October 24, 2009 / 7:32 PM / 10 years ago

Diplomat meets North Korean official in New York

WASHINGTON (Reuters) - A U.S. diplomat met on Saturday with North Korea’s second-ranking official involved in stalled six-country nuclear negotiations, a move that could be a step toward reconvening the talks.

Ri Gun, deputy director general of North Korea's American Affairs Bureau, enters the U.S. Mission to the United Nations in New York March 7, 2006. REUTERS/Seth Wenig

A State Department spokesman said North Korean Ambassador Ri Gun met in New York with Sung Kim, the State Department’s North Korea desk chief and a special envoy to the six party talks.

“DPRK ambassador Ri Gun has traveled to the U.S. on the invitation of U.S. private organizations,” State Department spokesman Noel Clay said in a statement. “During his visit, ambassador Sung Kim took the opportunity to meet with him in New York on October 24 to convey our position on denuclearization and the six party talks.”

Ri was granted permission to also attend meetings with private scholars in New York and San Diego over the next several days.

North Korean leader Kim Jong-il has called for direct talks between Washington and Pyongyang, but the United States has viewed the request with caution.

Obama administration officials have insisted that any bilateral contacts with North Korea result in the rapid resumption of the stalled six-country nuclear negotiations.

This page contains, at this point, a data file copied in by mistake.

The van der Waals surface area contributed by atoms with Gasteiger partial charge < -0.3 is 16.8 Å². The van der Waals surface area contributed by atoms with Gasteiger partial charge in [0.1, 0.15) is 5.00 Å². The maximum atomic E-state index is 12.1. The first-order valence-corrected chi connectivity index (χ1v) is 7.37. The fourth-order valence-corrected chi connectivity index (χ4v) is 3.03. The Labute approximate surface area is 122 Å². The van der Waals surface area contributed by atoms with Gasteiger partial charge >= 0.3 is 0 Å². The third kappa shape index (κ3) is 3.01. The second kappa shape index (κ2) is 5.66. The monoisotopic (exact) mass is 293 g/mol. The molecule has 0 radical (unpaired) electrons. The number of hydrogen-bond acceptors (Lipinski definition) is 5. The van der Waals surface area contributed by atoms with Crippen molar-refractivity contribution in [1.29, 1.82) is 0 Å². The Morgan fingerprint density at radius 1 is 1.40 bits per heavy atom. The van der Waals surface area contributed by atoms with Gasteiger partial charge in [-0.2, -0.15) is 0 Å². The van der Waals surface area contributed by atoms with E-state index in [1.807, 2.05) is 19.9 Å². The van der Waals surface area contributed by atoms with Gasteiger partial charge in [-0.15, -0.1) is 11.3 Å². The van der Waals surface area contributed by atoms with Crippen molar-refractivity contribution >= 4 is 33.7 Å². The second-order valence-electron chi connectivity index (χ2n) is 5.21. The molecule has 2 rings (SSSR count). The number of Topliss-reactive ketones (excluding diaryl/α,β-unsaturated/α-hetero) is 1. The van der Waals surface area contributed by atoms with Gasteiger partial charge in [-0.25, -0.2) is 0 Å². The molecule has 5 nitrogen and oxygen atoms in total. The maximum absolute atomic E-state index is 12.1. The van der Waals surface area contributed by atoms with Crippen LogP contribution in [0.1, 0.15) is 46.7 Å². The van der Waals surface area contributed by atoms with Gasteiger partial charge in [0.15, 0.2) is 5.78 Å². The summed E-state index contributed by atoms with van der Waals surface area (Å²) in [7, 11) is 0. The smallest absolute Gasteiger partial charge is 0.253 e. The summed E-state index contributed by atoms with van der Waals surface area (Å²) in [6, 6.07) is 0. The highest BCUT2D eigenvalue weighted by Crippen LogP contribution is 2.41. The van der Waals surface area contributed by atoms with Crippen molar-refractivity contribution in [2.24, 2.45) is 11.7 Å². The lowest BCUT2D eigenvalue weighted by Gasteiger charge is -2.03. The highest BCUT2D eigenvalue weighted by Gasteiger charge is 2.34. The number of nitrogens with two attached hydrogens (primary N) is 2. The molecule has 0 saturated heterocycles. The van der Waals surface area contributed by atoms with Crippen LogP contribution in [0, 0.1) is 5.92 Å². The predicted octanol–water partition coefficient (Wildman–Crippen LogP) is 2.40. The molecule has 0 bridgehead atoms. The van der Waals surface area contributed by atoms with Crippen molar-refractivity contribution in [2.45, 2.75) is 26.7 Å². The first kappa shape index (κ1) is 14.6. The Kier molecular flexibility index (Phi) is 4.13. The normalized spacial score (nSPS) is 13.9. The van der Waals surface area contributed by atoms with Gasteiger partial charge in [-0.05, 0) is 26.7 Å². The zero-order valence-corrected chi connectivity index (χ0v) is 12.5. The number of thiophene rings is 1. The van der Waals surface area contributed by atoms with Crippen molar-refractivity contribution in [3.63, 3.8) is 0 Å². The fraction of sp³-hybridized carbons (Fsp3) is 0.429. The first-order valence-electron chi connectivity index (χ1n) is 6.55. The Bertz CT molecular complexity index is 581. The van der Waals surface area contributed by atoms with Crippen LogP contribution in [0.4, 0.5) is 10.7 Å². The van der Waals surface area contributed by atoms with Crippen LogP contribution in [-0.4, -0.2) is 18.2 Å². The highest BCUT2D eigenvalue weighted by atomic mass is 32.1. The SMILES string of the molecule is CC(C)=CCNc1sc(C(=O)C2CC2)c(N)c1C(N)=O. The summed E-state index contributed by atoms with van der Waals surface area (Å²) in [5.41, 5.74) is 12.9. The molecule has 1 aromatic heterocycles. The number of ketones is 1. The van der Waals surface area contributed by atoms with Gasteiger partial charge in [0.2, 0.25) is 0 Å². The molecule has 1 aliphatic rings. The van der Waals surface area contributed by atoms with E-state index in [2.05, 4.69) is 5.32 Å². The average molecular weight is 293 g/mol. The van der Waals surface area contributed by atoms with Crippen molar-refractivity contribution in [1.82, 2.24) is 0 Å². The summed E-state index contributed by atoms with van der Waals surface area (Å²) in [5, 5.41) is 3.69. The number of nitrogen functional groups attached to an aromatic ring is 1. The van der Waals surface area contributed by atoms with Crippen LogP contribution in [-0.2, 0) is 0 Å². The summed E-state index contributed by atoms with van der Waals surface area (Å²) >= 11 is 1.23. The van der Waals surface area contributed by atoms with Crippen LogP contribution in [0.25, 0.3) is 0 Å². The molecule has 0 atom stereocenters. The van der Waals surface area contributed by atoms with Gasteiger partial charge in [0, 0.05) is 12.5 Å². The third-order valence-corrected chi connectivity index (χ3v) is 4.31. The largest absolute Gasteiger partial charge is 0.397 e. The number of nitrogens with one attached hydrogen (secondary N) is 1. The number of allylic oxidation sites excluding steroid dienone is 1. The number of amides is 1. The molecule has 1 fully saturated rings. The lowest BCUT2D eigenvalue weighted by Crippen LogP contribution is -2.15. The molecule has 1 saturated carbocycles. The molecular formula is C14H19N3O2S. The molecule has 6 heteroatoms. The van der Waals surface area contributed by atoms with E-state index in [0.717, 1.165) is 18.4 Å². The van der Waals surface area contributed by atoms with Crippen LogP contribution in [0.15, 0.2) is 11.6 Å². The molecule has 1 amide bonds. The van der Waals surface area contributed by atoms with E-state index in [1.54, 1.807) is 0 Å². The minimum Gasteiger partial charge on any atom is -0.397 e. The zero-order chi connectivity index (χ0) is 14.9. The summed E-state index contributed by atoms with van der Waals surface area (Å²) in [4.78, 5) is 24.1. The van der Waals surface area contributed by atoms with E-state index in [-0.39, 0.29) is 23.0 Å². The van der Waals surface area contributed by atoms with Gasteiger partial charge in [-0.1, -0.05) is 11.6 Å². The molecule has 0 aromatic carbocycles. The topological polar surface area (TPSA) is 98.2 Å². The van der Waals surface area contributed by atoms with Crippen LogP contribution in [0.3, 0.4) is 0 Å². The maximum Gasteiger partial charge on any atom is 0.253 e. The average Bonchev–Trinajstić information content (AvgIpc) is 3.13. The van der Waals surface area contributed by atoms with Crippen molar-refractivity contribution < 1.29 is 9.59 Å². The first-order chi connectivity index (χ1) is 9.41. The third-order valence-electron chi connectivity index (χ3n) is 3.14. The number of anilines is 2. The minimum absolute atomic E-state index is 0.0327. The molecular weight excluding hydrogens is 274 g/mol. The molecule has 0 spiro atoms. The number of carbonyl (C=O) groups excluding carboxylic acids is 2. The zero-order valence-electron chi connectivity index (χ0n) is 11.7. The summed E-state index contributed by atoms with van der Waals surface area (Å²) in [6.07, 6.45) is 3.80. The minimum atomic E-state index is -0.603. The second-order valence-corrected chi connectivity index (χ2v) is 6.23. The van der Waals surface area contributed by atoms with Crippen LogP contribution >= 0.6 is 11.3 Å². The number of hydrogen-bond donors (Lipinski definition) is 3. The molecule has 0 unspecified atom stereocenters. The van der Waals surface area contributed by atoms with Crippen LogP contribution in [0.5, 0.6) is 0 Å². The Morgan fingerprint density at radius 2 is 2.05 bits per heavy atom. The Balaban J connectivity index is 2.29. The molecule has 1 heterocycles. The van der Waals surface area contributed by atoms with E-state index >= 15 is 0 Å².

The six-party talks involve the two Koreas, China, Japan, Russia and the United States but have been stalled since North Korea said six months ago it was quitting them. Pyongyang added to tension by conducting its second nuclear test in May.

Assistant Secretary of State Kurt Campbell, the top U.S. diplomat for Asia, said last week that North Korea must show a commitment to the six-party framework and abide by pledges made in 2005 and 2007 to give up its nuclear weapons programs in exchange for economic aid and an end to diplomatic isolation.

But analysts have said Ri’s trip to United States for unofficial meetings could help set the stage for a resumption of formal nuclear talks.

He is expected to participate in the Northeast Asia Cooperation Dialogue, a forum sponsored by the University of California-San Diego that will bring together foreign ministry, defense officials and academics from China, Russia, North and South Korea, Japan and the United States to discuss regional security issues.

Clay said that ambassador Kim and U.S. principal deputy assistant secretary of defense Derek Mitchell will participate in the San Diego meetings, which start on Sunday. He said the level of U.S. participation in the unofficial “Track II” event is “the same as previous years.”

Reporting by David Lawder and Paul Eckert, Editing by Sandra Maler

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